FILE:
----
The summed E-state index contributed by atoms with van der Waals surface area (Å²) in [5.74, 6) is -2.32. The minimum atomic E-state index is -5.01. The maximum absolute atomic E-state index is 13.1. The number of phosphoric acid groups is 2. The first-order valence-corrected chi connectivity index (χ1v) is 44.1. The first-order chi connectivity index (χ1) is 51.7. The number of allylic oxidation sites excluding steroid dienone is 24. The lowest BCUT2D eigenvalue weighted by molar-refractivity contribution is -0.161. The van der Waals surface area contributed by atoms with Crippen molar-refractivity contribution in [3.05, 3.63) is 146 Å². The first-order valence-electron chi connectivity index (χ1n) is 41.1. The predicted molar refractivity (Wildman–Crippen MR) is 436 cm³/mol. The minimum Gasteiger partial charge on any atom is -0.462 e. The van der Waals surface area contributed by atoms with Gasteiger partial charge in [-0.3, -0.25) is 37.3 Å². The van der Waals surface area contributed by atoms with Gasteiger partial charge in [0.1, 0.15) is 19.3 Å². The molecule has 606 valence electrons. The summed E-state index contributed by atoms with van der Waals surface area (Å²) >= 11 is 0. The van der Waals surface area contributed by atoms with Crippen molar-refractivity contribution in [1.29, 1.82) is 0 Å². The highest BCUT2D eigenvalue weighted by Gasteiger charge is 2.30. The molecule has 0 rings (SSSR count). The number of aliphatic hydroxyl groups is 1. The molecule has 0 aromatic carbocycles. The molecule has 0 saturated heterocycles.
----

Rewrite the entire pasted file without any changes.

The summed E-state index contributed by atoms with van der Waals surface area (Å²) in [5.74, 6) is -2.32. The minimum atomic E-state index is -5.01. The maximum absolute atomic E-state index is 13.1. The number of phosphoric acid groups is 2. The first-order valence-corrected chi connectivity index (χ1v) is 44.1. The first-order chi connectivity index (χ1) is 51.7. The number of allylic oxidation sites excluding steroid dienone is 24. The lowest BCUT2D eigenvalue weighted by molar-refractivity contribution is -0.161. The van der Waals surface area contributed by atoms with Crippen molar-refractivity contribution in [3.05, 3.63) is 146 Å². The first-order valence-electron chi connectivity index (χ1n) is 41.1. The predicted molar refractivity (Wildman–Crippen MR) is 436 cm³/mol. The minimum Gasteiger partial charge on any atom is -0.462 e. The van der Waals surface area contributed by atoms with Gasteiger partial charge in [-0.3, -0.25) is 37.3 Å². The van der Waals surface area contributed by atoms with Gasteiger partial charge in [0.1, 0.15) is 19.3 Å². The molecule has 606 valence electrons. The summed E-state index contributed by atoms with van der Waals surface area (Å²) >= 11 is 0. The van der Waals surface area contributed by atoms with Crippen molar-refractivity contribution in [1.29, 1.82) is 0 Å². The highest BCUT2D eigenvalue weighted by Gasteiger charge is 2.30. The molecule has 0 rings (SSSR count). The number of aliphatic hydroxyl groups is 1. The molecule has 0 aromatic carbocycles. The molecule has 0 saturated heterocycles.